StoryCode Workshops

The principles of StoryCoding can be learned in fun, hands on workshops that leave participants confident in digital fundamentals and creative software. Teachers will be ready to incorporate and pass on their new skills throughout their curricula, no matter the subject area. Each workshop features memorable fiction, powerful themes and metaphors, interdisciplinary connections and expressive code products that are fun to make.

1The Lady or the Tiger?(as compYOUters, below)binarylove & betrayalnonehalf
2CompYOUters"The Lady or the Tiger?"
by Frank Stockton, adapted
hardware & software
basics, binary
love & betrayal,
Scratch2 to 3
3Network MagicA Wizard of Earthsea
by Ursula K. LeGuin
file names, types & paths,
networks, websites
worldly knowledge
vs. self-knowledge
1 to 3
4Tough Guy LogicFILM: Miller's Crossing
by Joel & Ethan Coen,
The Maltese Falcon
by Daschiell Hammett
data & commands,
love vs. logicBASIC1 to 3
5AlgorithmicThe Maltese Falcon
by Daschiell Hammett
algorithms, documentationlove vs.
Python1 to 5
6Functionally PsychicMind of My Mind
by Octavia Butler
variables, algorithms, graphics
and functions
power, slavery,
Python1 to 5

1. The Lady or the Tiger?

An adaptation of Frank Stockton's short story models how computers see the world.
This workshop covers the full 3 lessons referred to in the sample lesson "The Lady or the Tiger?"


2. CompYOUters

The basics begin with you.
Rooted in what you already know about yourself, this workshop provides an unshakable understanding of the eternal basics of the digital machine: hardware & software, programs & data and 1s & 0s, as well as the binary that makes it all go. Building knowledge and confidence about what happens when they use their computers, participants learn to express themselves in Scratch, a quick to learn, fun and versatile programming environment.


3. Network Magic

A Wizard of Earthsea decodes websites & the Internet.
The magical education of Ursula LeGuin's Sparrowhawk reveals the patterns, power and beauty of HTML, the language of the World Wide Web. Participants learn how computer networks connect us to all the world's data and use their new skills to produce websites unveiling that most unique and mysterious of all subjects, you.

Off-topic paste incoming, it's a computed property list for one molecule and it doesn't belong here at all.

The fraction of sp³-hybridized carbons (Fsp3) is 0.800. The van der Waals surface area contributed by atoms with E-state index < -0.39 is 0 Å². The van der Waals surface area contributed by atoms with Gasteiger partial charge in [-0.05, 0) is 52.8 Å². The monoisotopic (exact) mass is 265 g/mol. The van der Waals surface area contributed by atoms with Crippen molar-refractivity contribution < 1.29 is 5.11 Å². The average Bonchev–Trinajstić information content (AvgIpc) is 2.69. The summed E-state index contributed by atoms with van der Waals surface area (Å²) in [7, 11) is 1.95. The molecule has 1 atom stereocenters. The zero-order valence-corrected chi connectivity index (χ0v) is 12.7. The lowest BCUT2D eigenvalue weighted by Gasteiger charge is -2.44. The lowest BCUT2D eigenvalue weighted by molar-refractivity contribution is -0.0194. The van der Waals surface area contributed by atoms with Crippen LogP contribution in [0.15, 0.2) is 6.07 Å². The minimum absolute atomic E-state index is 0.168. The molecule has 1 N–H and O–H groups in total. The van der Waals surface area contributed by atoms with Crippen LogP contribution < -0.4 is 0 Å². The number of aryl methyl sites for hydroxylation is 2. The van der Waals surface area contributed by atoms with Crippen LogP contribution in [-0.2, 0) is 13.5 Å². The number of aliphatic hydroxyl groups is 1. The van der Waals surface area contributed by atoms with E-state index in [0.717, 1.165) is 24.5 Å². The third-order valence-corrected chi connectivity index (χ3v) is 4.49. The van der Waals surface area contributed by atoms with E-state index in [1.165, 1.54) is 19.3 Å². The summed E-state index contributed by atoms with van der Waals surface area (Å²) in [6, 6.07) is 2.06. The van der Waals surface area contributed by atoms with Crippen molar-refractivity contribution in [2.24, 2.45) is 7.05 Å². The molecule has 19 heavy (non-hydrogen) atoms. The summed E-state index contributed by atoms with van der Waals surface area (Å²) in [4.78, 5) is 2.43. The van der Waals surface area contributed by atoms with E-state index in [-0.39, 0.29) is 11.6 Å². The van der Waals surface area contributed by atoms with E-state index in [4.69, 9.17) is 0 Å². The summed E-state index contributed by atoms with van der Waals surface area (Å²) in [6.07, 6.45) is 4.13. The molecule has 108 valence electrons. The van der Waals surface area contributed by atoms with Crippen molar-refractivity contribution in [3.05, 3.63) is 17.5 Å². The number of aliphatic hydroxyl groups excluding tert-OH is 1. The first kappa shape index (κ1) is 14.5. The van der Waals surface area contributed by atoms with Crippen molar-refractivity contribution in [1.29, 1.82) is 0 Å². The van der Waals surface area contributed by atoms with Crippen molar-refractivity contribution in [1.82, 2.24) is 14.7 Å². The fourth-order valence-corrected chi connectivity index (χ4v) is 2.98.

4. Gangster Logic

Untangling love, money and power
in the film Miller's Crossing

Logic becomes the key to survival in the Coen brothers' gangster classic. As its characters dramatize the root level propositions of programming, participants model their understanding in the classic BASIC language, recreating the twisting choices of the film in software.

5. Functionally Psychic

In Mind of My Mind, the anatomy of a program
Octavia Butler's novel of scheming psychics doesn't just deconstruct race, power and slavery, it shows you how to properly construct a complex computer program. While sorting telepaths from telekinetics, participants code in the accessible, supple and powerful language Python, used professionally in every industry today.




Order StoryCode Workshops

A Note on Workshop Length
The optimum length of a StoryCode workshop depends mostly on how much programming the participants wish to learn and how much they already know. A team of well read, experienced web designers, for example, would take less than a day to absorb and process the literary aspects of the Network Magic workshop. A different group with strong computer skills learning HTML for the first time would need at least 2 days to produce the workshop's websites while a set of eager novices would require 3 days.

Do I Have to Read the Book?
A StoryCode workshop uses a particular literary text to guide the understanding of a set of computer programming concepts and skills. The workshop loses much of its value if the participants have not done the reading beforehand. If your group is interested in the quickest, most direct instruction in computer programming with the minimum of analysis, synthesis and reflection involved, then StoryCode is probably not what you want.

Facilities and Numbers
StoryCode workshops take place at your facility and assume that there will be at least 1 computer workstation available for each pair of participants. The software listed for each workshop (a text editor like PSPad in the case of Network Magic and Chipmunk BASIC for Gangster Logic) should be installed and tested on each workstation before the day of the workshop.

A StoryCode workshop is designed for up to 20 participants. Workshops with a greater number of people may still be held, but the amount of individual feedback during coding that is possible declines significantly.